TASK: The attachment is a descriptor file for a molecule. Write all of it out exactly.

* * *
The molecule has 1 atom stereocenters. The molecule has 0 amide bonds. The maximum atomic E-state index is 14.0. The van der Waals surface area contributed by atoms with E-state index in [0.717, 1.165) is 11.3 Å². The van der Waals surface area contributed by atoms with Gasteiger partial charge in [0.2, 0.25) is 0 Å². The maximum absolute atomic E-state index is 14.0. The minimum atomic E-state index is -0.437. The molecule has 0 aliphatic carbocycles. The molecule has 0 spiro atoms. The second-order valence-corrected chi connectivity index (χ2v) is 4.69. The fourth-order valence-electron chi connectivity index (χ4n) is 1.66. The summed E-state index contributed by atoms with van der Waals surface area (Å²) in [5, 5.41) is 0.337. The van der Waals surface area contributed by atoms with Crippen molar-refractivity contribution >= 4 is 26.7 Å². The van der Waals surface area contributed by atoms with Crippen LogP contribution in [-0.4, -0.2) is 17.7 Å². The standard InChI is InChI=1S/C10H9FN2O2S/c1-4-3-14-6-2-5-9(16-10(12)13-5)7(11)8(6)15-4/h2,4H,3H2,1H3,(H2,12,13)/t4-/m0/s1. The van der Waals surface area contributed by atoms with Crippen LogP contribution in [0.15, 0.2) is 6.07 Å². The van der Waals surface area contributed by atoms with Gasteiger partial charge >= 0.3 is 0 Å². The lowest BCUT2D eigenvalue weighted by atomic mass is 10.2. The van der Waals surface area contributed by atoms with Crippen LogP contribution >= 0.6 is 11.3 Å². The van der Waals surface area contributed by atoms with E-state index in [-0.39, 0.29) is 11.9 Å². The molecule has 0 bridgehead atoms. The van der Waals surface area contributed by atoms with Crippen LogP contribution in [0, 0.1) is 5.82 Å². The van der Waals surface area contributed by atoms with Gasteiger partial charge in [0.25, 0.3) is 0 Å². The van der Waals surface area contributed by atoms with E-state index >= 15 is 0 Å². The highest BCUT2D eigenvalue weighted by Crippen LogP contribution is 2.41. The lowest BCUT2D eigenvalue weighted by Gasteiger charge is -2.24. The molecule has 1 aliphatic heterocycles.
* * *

The molecule has 1 atom stereocenters. The molecule has 0 amide bonds. The maximum atomic E-state index is 14.0. The van der Waals surface area contributed by atoms with E-state index in [0.717, 1.165) is 11.3 Å². The van der Waals surface area contributed by atoms with Gasteiger partial charge in [0.2, 0.25) is 0 Å². The maximum absolute atomic E-state index is 14.0. The minimum atomic E-state index is -0.437. The molecule has 0 aliphatic carbocycles. The molecule has 0 spiro atoms. The second-order valence-corrected chi connectivity index (χ2v) is 4.69. The fourth-order valence-electron chi connectivity index (χ4n) is 1.66. The summed E-state index contributed by atoms with van der Waals surface area (Å²) in [5, 5.41) is 0.337. The van der Waals surface area contributed by atoms with Crippen molar-refractivity contribution >= 4 is 26.7 Å². The van der Waals surface area contributed by atoms with Crippen LogP contribution in [-0.4, -0.2) is 17.7 Å². The standard InChI is InChI=1S/C10H9FN2O2S/c1-4-3-14-6-2-5-9(16-10(12)13-5)7(11)8(6)15-4/h2,4H,3H2,1H3,(H2,12,13)/t4-/m0/s1. The van der Waals surface area contributed by atoms with Crippen LogP contribution in [0.15, 0.2) is 6.07 Å². The van der Waals surface area contributed by atoms with Gasteiger partial charge >= 0.3 is 0 Å². The lowest BCUT2D eigenvalue weighted by atomic mass is 10.2. The van der Waals surface area contributed by atoms with Crippen LogP contribution >= 0.6 is 11.3 Å². The van der Waals surface area contributed by atoms with E-state index in [-0.39, 0.29) is 11.9 Å². The molecule has 0 bridgehead atoms. The van der Waals surface area contributed by atoms with Crippen LogP contribution in [0, 0.1) is 5.82 Å². The van der Waals surface area contributed by atoms with Gasteiger partial charge in [0.25, 0.3) is 0 Å². The van der Waals surface area contributed by atoms with E-state index >= 15 is 0 Å². The highest BCUT2D eigenvalue weighted by Crippen LogP contribution is 2.41. The lowest BCUT2D eigenvalue weighted by Gasteiger charge is -2.24. The molecule has 1 aliphatic heterocycles.